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Publication numberUS5602387 A
Publication typeGrant
Application numberUS 08/494,859
Publication dateFeb 11, 1997
Filing dateJun 26, 1995
Priority dateJun 26, 1995
Fee statusLapsed
Publication number08494859, 494859, US 5602387 A, US 5602387A, US-A-5602387, US5602387 A, US5602387A
InventorsTracey S. Bowen
Original AssigneeThe United States Of America As Represented By The Secretary Of The Air Force
Export CitationBiBTeX, EndNote, RefMan
External Links: USPTO, USPTO Assignment, Espacenet
Method of protecting an RF receiver in a hostile electromagnetic environment
US 5602387 A
A photonic electro-optic field sensor is positioned adjacent a metallic antenna. Polarized light is passed through the field sensor, and the degree of rotation thereof is proportional to the strength of the RF signal sensed by the antenna. The resulting modulated light signal is transmitted via an optical fiber cable to a remote signal processor and is photodetected before further processing by the shielded processor electronics.
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What is claimed is:
1. A method of detecting radio frequency signals within a potentially hostile electromagnetic environment comprising the steps of:
(a) positioning a metallic radio frequency signal detecting antenna within said potentially hostile electromagnetic environment, said antenna having no ancillary electronic circuitry subject to burnout due to very high strength fields within said potentially hostile electromagnetic environment;
(b) positioning an electro-optic field sensor adjacent said antenna and electrically coupled thereto;
(c) transmitting an interrogating light beam through a fiber optic cable from a remote processing site to and through said electro-optic field sensor;
(d) transmitting a modulated light beam passed through said electro-optic field sensor back through a fiber optic cable to said remote site; and
(e) detecting at said remote site, the degree of modulation of said modulated light beam caused by a radio frequency signal sensed by said antenna.

The invention described herein may be made by or for the Government for governmental purposes without the payment of any royalty thereon.


There is a need for a method of detecting and measuring electromagnetic (EM) microwave radiation in a potentially hostile EM environment, which method would protect sensitive conventional electronic components, ancillary to a signal receiving seeker/antenna from damage. Such sensitive components include widely utilized impedance transforming baluns connected directly to the antenna feed regions. This component damage is due to the presence of excessive voltage stresses of very high strength EM fields impinging upon the signal receiving antenna deployed within such hostile environment. There is also a need for providing a metallic receiving antenna unit which would be very lightweight, while being rugged and impervious to the detrimental effects of the very high strength EM fields. There is also a need to reduce the possibility of unwanted or stray radio frequency radiation being introduced into the electronic signal processor coupled to the antenna.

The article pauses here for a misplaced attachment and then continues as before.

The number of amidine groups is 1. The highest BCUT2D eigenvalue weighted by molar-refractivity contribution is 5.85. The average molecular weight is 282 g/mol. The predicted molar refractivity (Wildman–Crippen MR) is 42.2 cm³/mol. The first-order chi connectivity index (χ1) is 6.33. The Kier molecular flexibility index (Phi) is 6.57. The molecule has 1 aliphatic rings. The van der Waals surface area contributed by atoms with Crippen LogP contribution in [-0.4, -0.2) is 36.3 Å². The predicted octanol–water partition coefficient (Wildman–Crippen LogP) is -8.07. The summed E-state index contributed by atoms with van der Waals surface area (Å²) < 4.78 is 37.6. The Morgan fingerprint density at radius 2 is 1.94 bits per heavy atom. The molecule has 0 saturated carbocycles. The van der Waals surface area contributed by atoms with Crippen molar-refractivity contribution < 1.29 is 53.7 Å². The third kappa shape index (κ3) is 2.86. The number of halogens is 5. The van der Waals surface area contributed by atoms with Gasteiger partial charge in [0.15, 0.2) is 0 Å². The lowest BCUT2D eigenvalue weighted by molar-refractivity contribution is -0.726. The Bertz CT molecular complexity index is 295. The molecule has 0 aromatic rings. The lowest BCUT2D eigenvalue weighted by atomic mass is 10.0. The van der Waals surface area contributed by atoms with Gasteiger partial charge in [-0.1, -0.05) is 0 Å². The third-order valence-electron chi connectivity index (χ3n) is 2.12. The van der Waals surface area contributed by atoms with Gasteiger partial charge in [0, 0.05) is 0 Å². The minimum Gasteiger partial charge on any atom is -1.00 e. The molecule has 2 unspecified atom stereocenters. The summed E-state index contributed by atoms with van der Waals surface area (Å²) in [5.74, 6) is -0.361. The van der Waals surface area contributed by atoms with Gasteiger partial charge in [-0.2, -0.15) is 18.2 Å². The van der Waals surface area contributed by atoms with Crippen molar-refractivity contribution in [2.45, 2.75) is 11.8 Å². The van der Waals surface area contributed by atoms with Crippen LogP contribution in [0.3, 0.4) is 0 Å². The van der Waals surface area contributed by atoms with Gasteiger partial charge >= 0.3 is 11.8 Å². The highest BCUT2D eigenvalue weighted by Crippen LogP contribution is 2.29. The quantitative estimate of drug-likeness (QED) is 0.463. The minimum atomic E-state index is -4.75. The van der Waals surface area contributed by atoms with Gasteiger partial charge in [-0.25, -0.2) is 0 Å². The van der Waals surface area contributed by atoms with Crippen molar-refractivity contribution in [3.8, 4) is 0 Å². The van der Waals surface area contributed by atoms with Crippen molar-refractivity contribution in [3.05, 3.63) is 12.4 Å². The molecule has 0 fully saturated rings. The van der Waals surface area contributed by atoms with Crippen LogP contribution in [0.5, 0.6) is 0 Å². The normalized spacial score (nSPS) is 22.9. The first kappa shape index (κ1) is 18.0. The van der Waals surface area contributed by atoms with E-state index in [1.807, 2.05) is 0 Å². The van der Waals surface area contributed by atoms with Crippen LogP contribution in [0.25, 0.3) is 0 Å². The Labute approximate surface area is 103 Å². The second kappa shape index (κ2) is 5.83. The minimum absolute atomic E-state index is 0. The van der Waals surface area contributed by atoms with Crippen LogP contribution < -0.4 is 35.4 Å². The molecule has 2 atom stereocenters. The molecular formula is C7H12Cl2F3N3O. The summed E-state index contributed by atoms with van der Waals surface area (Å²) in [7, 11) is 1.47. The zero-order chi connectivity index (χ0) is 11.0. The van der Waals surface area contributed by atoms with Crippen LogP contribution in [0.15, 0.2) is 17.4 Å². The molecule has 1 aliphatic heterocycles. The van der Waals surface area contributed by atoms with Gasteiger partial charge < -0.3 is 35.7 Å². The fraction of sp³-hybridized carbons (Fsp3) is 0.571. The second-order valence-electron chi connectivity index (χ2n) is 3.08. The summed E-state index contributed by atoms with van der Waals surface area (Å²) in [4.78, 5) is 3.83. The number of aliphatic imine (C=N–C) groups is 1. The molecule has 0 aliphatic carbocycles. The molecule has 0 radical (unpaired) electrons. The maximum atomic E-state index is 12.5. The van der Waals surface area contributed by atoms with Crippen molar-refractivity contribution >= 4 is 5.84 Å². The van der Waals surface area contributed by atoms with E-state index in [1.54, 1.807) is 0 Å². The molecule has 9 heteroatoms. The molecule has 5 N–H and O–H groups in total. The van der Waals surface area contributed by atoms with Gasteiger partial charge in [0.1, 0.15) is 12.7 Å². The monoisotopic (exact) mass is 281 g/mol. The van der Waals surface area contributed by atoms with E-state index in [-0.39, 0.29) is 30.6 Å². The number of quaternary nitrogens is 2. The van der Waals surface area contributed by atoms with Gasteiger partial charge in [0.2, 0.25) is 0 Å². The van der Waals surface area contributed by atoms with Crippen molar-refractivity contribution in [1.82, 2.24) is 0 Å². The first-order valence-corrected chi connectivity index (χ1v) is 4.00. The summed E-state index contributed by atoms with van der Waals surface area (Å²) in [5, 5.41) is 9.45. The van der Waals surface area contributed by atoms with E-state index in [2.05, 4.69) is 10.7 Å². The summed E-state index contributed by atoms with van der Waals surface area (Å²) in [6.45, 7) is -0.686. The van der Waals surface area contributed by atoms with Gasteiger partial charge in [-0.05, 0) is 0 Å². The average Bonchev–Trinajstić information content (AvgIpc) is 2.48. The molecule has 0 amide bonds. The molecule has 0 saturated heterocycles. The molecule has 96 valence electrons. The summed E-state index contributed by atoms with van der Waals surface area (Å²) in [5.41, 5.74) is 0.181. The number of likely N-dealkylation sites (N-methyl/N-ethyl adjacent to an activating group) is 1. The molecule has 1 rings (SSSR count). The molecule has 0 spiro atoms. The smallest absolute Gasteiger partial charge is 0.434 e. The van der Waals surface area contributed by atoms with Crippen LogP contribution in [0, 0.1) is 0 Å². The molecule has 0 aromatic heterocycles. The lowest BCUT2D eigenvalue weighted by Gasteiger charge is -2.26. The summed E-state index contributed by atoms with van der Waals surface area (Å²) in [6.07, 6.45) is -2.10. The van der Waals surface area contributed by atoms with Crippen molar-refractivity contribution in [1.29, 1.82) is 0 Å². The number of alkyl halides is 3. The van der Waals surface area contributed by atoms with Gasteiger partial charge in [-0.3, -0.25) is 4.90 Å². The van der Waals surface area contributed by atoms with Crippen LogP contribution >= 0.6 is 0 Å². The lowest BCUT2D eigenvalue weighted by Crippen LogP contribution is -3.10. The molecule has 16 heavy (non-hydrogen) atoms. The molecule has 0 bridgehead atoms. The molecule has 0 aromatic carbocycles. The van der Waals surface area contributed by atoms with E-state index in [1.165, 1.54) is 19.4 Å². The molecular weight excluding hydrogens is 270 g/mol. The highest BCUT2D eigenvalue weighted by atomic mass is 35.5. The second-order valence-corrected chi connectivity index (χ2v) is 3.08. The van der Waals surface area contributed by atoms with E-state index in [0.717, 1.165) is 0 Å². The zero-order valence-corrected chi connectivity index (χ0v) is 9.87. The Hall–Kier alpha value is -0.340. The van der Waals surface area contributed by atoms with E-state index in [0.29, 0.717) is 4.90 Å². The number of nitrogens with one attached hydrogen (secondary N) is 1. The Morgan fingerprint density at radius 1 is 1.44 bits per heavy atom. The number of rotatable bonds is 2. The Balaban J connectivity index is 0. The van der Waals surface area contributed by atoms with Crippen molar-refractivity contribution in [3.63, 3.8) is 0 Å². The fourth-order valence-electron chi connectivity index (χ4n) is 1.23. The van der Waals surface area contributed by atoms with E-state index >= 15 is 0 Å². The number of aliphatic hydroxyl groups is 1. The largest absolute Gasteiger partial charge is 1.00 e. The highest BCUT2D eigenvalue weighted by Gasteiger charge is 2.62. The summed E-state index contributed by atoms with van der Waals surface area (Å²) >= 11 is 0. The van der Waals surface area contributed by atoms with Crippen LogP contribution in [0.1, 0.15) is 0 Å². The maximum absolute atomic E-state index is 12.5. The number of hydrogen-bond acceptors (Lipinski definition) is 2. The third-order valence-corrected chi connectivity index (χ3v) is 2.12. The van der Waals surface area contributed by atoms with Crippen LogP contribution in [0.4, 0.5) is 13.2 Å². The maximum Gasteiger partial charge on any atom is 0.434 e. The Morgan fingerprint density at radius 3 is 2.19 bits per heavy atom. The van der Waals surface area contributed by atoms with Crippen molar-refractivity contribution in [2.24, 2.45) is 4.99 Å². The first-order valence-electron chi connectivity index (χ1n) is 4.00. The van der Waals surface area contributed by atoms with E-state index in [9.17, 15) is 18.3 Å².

The aforesaid needs have been met by deploying a rugged microwave antenna having no ancillary electronic circuitry which could be subjected to burnout in a hostile EMF environment. At least one electro-optic radiation field sensor is positioned adjacent the antenna and transmits light signals which are modulated in accordance with the properties of the EM field sensed by the antenna, such as field intensity, to a remote signal processor, via a lightweight fiber optic cable. The use of this lightweight and large bandwidth fiber optic cable, in contrast to far heavier and lower bandwidth conventional coaxial cable, enables the signal processor to be positioned a substantial distance away from the antenna. This makes it easier to protect and shield the remote signal processor electronics from potentially destructive high field strength electromagnetic interference (EMI) and radio frequency interference (RFI) present within the hostile EMF environment where the antenna is employed.


The sole FIGURE schematically illustrates one embodiment of the invention employing polarized light being modulated by the RF field of the antenna.


In the sole FIGURE, a metallic RF receiving antenna 1, such as a dipole antenna having no conventional ancillary electronic circuitry, is positioned within the potentially hostile EMF environment 3. At least one electro-optic EM field sensor 5 is positioned adjacent antenna 1 and could comprise a variable birefringement crystal medium 17 such as barium titanate, optically coupled to a conventional polarizer 19 and analyzer 21. The aforesaid remotely located electronic signal processor 7 can include a light source such as laser 13, which can transmit a light pulse to the EM field sensor 5 via fiber optic filament 11. The light pulse could be polarized by polarizer 19, and passed through birefringement crystal medium 17 and analyzer 21 to be retransmitted back to processor 7 via fiber optic filament 9. However, a preferred light source 13 would be a CW or pulsed polarized laser, thus eliminating the need for polarizer 19.